Genetic study finds link between depression and stomach ulcers
A new study published in the journal Nature Communication indicates a possible genetic association between stomach ulcers and depression. Research conducted by Australia has found a genetic link between susceptibility to peptic ulcer disease and psychiatric disorders such as major depression.
Helicobacter pylori is an incredibly common form of bacteria that resides in about 50 percent of the upper gastrointestinal tract of people. The bacteria came into the spotlight in the early 1980s when scientists revealed that it was directly linked to the development of peptic ulcers, but the majority of people infected with the bacteria do not directly develop ulcers. stomach.
The revolutionary discovery led to drugs that directly treat the disease. Yeda Wu, from the Institute for Molecular Bioscience at the University of Queensland, was always interested in other factors that may be involved in the development of peptic ulcer disease.
âAs a medical student, I noticed how the gastrointestinal symptoms of some patients improved after treatment with psychotherapy or psychiatry,â says Wu.
Wu and his colleagues therefore set out to conduct a large genome-wide association study looking for models indicating genetic susceptibility to peptic ulcer disease. UK Biobank data covering more than 450,000 people was studied and eight genetic variations were found to be associated with the development of ulcers.
âSix of the eight variations can be related to the reasons why some people are more inclined to H. pylori infection, which would make them more susceptible to peptic ulcer disease, ânotes Naomi Wray, corresponding author of the new study.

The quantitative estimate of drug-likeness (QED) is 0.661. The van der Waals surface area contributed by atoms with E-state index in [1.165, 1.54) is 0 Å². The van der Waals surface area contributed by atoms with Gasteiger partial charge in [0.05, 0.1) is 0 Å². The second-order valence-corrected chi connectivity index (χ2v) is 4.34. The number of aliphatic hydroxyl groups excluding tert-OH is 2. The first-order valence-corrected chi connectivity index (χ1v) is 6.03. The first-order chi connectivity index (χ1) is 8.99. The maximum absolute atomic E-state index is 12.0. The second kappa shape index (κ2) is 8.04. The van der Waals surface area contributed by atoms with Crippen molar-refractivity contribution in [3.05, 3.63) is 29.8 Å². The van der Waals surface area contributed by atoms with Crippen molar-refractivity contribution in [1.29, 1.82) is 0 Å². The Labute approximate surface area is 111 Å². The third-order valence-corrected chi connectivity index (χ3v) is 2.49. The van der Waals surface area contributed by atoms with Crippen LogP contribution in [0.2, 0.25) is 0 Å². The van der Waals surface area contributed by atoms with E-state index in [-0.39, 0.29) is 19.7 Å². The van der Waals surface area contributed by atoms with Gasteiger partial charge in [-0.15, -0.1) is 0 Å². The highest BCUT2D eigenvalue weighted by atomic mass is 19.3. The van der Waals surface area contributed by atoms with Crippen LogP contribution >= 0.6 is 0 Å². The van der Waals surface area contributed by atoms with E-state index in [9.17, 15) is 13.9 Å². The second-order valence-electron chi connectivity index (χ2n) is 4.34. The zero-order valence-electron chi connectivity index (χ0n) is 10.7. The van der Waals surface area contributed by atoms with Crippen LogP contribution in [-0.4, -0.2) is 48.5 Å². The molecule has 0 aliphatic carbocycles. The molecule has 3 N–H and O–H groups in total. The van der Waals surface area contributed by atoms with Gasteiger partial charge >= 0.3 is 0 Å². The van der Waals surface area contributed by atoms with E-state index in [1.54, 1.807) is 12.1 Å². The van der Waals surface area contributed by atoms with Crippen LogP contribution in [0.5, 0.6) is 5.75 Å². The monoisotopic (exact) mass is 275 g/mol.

Using a form of statistical analysis called Mendelian randomization, designed to reveal causal associations in big data, the researchers then uncovered a possible two-way relationship between major depression and these peptic ulcer-related variants.
Wu says this finding offers insight into why certain psychiatric conditions can often be linked to gastrointestinal disorders such as peptic ulcer disease. The study presents a number of hypothetical mechanisms that could explain how depression might influence or be influenced by stomach ulcers.
While more work is certainly needed to better understand this relationship, the study suggests that clinicians should consider psychological symptoms when treating patients with peptic ulcer disease.
“Although a causal relationship cannot be confirmed between major depression and digestive disorders (or vice versa), consideration of the clinical implications of a possible relationship is warranted,” write the researchers in the study. “When treating patients with [major depression], awareness of symptoms of digestion for [peptic ulcer disease] could help decide if further interventions are needed.
The new study was published in the journal Nature Communication.
Source: University of Queensland